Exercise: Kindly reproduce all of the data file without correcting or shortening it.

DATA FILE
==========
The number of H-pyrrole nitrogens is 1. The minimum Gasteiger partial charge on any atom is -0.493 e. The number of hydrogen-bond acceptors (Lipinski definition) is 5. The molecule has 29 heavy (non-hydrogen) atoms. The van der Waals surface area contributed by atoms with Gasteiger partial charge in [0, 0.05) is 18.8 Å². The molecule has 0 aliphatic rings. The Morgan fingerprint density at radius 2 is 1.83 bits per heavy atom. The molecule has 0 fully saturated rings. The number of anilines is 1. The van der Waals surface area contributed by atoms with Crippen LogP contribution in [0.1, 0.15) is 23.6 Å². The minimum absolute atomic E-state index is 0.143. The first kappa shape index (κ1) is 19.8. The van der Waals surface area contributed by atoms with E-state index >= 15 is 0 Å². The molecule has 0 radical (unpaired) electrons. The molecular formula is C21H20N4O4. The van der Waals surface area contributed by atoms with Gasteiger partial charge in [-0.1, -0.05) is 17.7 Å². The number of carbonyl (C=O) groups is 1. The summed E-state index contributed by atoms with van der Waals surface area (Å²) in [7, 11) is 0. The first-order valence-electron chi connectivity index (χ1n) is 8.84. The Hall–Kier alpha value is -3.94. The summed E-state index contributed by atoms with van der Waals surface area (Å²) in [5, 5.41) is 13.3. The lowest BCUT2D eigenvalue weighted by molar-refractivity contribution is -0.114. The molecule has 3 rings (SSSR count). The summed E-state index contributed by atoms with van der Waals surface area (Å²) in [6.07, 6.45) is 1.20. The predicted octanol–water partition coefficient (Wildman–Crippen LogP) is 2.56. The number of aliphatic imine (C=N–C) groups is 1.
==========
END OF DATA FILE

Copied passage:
The number of H-pyrrole nitrogens is 1. The minimum Gasteiger partial charge on any atom is -0.493 e. The number of hydrogen-bond acceptors (Lipinski definition) is 5. The molecule has 29 heavy (non-hydrogen) atoms. The van der Waals surface area contributed by atoms with Gasteiger partial charge in [0, 0.05) is 18.8 Å². The molecule has 0 aliphatic rings. The Morgan fingerprint density at radius 2 is 1.83 bits per heavy atom. The molecule has 0 fully saturated rings. The number of anilines is 1. The van der Waals surface area contributed by atoms with Crippen LogP contribution in [0.1, 0.15) is 23.6 Å². The minimum absolute atomic E-state index is 0.143. The first kappa shape index (κ1) is 19.8. The van der Waals surface area contributed by atoms with E-state index >= 15 is 0 Å². The molecule has 0 radical (unpaired) electrons. The molecular formula is C21H20N4O4. The van der Waals surface area contributed by atoms with Gasteiger partial charge in [-0.1, -0.05) is 17.7 Å². The number of carbonyl (C=O) groups is 1. The summed E-state index contributed by atoms with van der Waals surface area (Å²) in [7, 11) is 0. The first-order valence-electron chi connectivity index (χ1n) is 8.84. The Hall–Kier alpha value is -3.94. The summed E-state index contributed by atoms with van der Waals surface area (Å²) in [5, 5.41) is 13.3. The lowest BCUT2D eigenvalue weighted by molar-refractivity contribution is -0.114. The molecule has 3 rings (SSSR count). The summed E-state index contributed by atoms with van der Waals surface area (Å²) in [6.07, 6.45) is 1.20. The predicted octanol–water partition coefficient (Wildman–Crippen LogP) is 2.56. The number of aliphatic imine (C=N–C) groups is 1.